I had a dream. I think it was a nightmare. But by the end I thought it was a lucid dream, perhaps even a revelatory dream. But we can sort all that out later. For now suffice to say I had a dream. Let me tell you about it.
The story line was a modern day Cain and Abel. You know how it goes: Abel is God’s favorite and Cain is so jealous he kills Abel. Then when God comes to visit there’s no sign of Abel anywhere. God asks “So Cain, where’s your brother?”
Cain gets defensive. “What? Why ask me? I mean, am I my brother’s keeper?” This line is what is known as “famous last words.”
But God doesn’t answer Cain’s question. Normally i would advise against trying to read God’s mind, but in this case we have to start somewhere. So, why didn’t God answer Cain’s question? Perhaps God thought it was a rhetorical question. Let’s try that and see where it goes.
If Cain’s question is rhetorical, maybe it simply reveals how defensive he feels. Cain may be thinking thoughts like “I wonder if God knows what I did? Or, if I say I’m sorry will God forgive me? Or, I wonder what God is going to do to me?
But personally, I just have one question: What is the point or lesson of this story? The Bible is a compendium of moral stories. There is always a moral. So if you don’t get it, it just means it’s subtle. Not that it isn’t there.
So you can rest assured there is a moral to the story. So let’s just begin by stating right up front there is a moral to this story.
Now Cain’s no dummy and he correctly surmises he is in trouble. Is he in trouble for killing his brother, or is there more to it than fratricide? Hard to imagine right?
I’m gonna say there is indeed a larger issue than the immediate problem of the fratricide, and I like it out here on this limb, really. Because if the fratricide was as big a deal as we would make it in the 21st century, Cain would not have been in the garden that morning at all. He would have been running for his life to escape God’s wrath at him, for having killed his (God’s) favorite.
But Cain doesn’t run away. The so-called Old Testament is full of jealousy, deceit and murder. Maybe fratricide wasn’t as big a deal as it would be today. Maybe Cain isn’t worried at all. Maybe Cain feels good about how he solved the Abel problem. That would explain why Cain isn’t trying to hide from God. We know from his flippant response when God asks him where Abel is, that he is frankly enjoying being rid of him.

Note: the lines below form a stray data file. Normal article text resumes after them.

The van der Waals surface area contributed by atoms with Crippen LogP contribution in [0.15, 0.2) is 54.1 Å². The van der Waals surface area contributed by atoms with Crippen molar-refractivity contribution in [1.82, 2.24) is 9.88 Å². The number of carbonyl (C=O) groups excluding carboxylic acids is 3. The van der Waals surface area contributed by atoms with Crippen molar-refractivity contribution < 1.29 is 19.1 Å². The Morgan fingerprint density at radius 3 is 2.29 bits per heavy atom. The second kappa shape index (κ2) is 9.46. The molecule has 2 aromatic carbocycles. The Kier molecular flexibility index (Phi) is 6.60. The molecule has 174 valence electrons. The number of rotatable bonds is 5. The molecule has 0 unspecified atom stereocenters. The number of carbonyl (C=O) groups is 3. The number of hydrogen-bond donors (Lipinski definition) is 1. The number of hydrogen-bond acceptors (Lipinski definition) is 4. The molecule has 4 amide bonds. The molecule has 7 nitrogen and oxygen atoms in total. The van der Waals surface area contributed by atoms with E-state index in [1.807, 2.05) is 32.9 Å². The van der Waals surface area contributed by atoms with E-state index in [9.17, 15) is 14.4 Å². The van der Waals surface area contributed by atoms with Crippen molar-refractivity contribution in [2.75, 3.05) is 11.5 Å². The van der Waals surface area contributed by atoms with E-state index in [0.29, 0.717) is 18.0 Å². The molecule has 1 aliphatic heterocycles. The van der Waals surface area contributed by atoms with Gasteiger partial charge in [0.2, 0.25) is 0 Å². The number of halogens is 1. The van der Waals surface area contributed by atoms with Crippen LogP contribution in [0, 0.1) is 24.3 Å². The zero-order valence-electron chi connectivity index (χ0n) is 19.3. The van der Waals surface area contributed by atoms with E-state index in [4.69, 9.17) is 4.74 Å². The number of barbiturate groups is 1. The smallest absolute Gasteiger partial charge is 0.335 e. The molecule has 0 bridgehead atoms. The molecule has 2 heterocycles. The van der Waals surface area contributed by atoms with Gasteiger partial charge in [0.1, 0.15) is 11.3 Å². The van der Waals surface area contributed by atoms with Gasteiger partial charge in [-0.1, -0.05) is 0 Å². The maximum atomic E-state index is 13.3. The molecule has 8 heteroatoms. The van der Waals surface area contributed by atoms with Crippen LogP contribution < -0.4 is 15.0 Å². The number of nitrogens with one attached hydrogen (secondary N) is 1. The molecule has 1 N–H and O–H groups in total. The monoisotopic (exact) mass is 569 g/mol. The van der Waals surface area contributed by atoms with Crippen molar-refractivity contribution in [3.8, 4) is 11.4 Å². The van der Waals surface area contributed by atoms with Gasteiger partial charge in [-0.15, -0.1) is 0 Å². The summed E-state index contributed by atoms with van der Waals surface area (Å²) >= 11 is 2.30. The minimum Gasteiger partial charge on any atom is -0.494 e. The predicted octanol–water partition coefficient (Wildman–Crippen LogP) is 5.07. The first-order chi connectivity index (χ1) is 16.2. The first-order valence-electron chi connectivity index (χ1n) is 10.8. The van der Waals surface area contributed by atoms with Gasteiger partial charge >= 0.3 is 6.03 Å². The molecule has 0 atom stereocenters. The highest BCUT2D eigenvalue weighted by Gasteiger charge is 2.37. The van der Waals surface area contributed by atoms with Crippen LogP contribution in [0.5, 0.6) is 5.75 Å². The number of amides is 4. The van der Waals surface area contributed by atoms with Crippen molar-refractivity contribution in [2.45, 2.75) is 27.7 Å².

Generally when you have a rhetorical question, everyone already knows the answer. It doesn’t appear Cain knew that he was his brother’s keeper. But if that was so, why didn’t God answer his question?
It’s a dilemma.
In my dream, the question is asked and answered. There is jubilation and reconciliation. In fact, in my dream henceforward there will be no blood spilled between brothers and sisters, and everyone realizes that we are all brothers and sisters.
Peace on Earth at long last. Love wins out. The illusion of separation evaporates in an instant. In my dream, I am held legally, morally, ethically responsible for the horrific crimes committed by Mark Lanza.
I don’t know him, I protest. Irrelevant. I wasn’t there to prevent it from happening. Irrelevant. I heard about it after the fact. Irrelevant. In the dream I struggle mightily to understand. Nothing I say mitigates my guilt. Because I am my brother’s keeper, as are we all. For ever and ever. Amen
In my dream, the whole of humanity is on trial for Adam Lanza’s crimes. Every mother is Adam Lanza’s mother. Every father is Adam Lanza’s father. Every teacher is Adam Lanza’s teacher. Every young person old enough to hold a gun is Adam Lanza, and so on.
We are as one. What one has done, all have done. And in the instant of shared responsibility, we stand together and discover that in our unity we are finally free.